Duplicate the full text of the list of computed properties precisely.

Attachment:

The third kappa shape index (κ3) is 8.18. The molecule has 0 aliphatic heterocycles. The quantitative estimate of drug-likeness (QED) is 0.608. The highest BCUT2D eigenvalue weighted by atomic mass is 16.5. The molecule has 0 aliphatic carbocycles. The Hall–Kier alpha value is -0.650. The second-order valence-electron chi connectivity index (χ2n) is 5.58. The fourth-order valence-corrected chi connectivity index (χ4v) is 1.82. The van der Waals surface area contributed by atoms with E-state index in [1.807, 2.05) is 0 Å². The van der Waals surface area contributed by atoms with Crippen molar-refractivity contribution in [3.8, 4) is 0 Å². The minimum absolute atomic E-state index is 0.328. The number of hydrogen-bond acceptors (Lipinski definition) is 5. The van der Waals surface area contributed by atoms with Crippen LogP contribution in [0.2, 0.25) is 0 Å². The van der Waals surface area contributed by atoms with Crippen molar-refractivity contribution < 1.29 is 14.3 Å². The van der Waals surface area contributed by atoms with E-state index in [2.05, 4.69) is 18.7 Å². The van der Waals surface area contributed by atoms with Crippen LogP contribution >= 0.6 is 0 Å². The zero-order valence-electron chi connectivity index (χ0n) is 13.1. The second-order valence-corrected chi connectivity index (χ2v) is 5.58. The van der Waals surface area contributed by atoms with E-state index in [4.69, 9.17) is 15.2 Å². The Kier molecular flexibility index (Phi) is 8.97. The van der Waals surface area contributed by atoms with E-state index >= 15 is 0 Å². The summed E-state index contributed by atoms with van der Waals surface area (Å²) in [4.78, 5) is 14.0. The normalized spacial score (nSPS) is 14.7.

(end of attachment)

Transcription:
The third kappa shape index (κ3) is 8.18. The molecule has 0 aliphatic heterocycles. The quantitative estimate of drug-likeness (QED) is 0.608. The highest BCUT2D eigenvalue weighted by atomic mass is 16.5. The molecule has 0 aliphatic carbocycles. The Hall–Kier alpha value is -0.650. The second-order valence-electron chi connectivity index (χ2n) is 5.58. The fourth-order valence-corrected chi connectivity index (χ4v) is 1.82. The van der Waals surface area contributed by atoms with E-state index in [1.807, 2.05) is 0 Å². The van der Waals surface area contributed by atoms with Crippen molar-refractivity contribution in [3.8, 4) is 0 Å². The minimum absolute atomic E-state index is 0.328. The number of hydrogen-bond acceptors (Lipinski definition) is 5. The van der Waals surface area contributed by atoms with Crippen LogP contribution in [0.2, 0.25) is 0 Å². The van der Waals surface area contributed by atoms with Crippen molar-refractivity contribution < 1.29 is 14.3 Å². The van der Waals surface area contributed by atoms with E-state index in [2.05, 4.69) is 18.7 Å². The van der Waals surface area contributed by atoms with Crippen LogP contribution >= 0.6 is 0 Å². The zero-order valence-electron chi connectivity index (χ0n) is 13.1. The second-order valence-corrected chi connectivity index (χ2v) is 5.58. The van der Waals surface area contributed by atoms with E-state index in [4.69, 9.17) is 15.2 Å². The Kier molecular flexibility index (Phi) is 8.97. The van der Waals surface area contributed by atoms with E-state index >= 15 is 0 Å². The summed E-state index contributed by atoms with van der Waals surface area (Å²) in [4.78, 5) is 14.0. The normalized spacial score (nSPS) is 14.7.